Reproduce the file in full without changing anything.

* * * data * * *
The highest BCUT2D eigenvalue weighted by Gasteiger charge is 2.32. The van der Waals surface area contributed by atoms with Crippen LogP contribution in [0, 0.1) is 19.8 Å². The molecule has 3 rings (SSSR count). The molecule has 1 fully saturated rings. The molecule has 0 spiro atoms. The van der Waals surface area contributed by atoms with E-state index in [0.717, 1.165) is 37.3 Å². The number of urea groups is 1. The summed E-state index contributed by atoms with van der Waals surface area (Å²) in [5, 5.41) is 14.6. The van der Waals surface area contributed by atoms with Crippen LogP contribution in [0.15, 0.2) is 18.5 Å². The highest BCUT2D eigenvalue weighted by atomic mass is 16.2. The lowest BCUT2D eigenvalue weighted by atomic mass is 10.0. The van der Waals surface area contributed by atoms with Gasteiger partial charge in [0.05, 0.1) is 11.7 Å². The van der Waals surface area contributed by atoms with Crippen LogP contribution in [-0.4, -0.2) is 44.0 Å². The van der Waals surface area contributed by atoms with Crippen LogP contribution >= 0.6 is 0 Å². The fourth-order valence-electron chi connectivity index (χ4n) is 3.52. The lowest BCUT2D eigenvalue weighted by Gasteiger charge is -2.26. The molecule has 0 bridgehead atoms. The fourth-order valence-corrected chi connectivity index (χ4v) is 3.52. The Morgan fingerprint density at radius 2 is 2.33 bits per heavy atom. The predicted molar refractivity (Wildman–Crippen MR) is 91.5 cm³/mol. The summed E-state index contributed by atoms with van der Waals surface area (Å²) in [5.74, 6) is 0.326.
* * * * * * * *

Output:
The highest BCUT2D eigenvalue weighted by Gasteiger charge is 2.32. The van der Waals surface area contributed by atoms with Crippen LogP contribution in [0, 0.1) is 19.8 Å². The molecule has 3 rings (SSSR count). The molecule has 1 fully saturated rings. The molecule has 0 spiro atoms. The van der Waals surface area contributed by atoms with E-state index in [0.717, 1.165) is 37.3 Å². The number of urea groups is 1. The summed E-state index contributed by atoms with van der Waals surface area (Å²) in [5, 5.41) is 14.6. The van der Waals surface area contributed by atoms with Crippen LogP contribution in [0.15, 0.2) is 18.5 Å². The highest BCUT2D eigenvalue weighted by atomic mass is 16.2. The lowest BCUT2D eigenvalue weighted by atomic mass is 10.0. The van der Waals surface area contributed by atoms with Gasteiger partial charge in [0.05, 0.1) is 11.7 Å². The van der Waals surface area contributed by atoms with Crippen LogP contribution in [-0.4, -0.2) is 44.0 Å². The van der Waals surface area contributed by atoms with Crippen LogP contribution >= 0.6 is 0 Å². The fourth-order valence-electron chi connectivity index (χ4n) is 3.52. The lowest BCUT2D eigenvalue weighted by Gasteiger charge is -2.26. The molecule has 0 bridgehead atoms. The fourth-order valence-corrected chi connectivity index (χ4v) is 3.52. The Morgan fingerprint density at radius 2 is 2.33 bits per heavy atom. The predicted molar refractivity (Wildman–Crippen MR) is 91.5 cm³/mol. The summed E-state index contributed by atoms with van der Waals surface area (Å²) in [5.74, 6) is 0.326.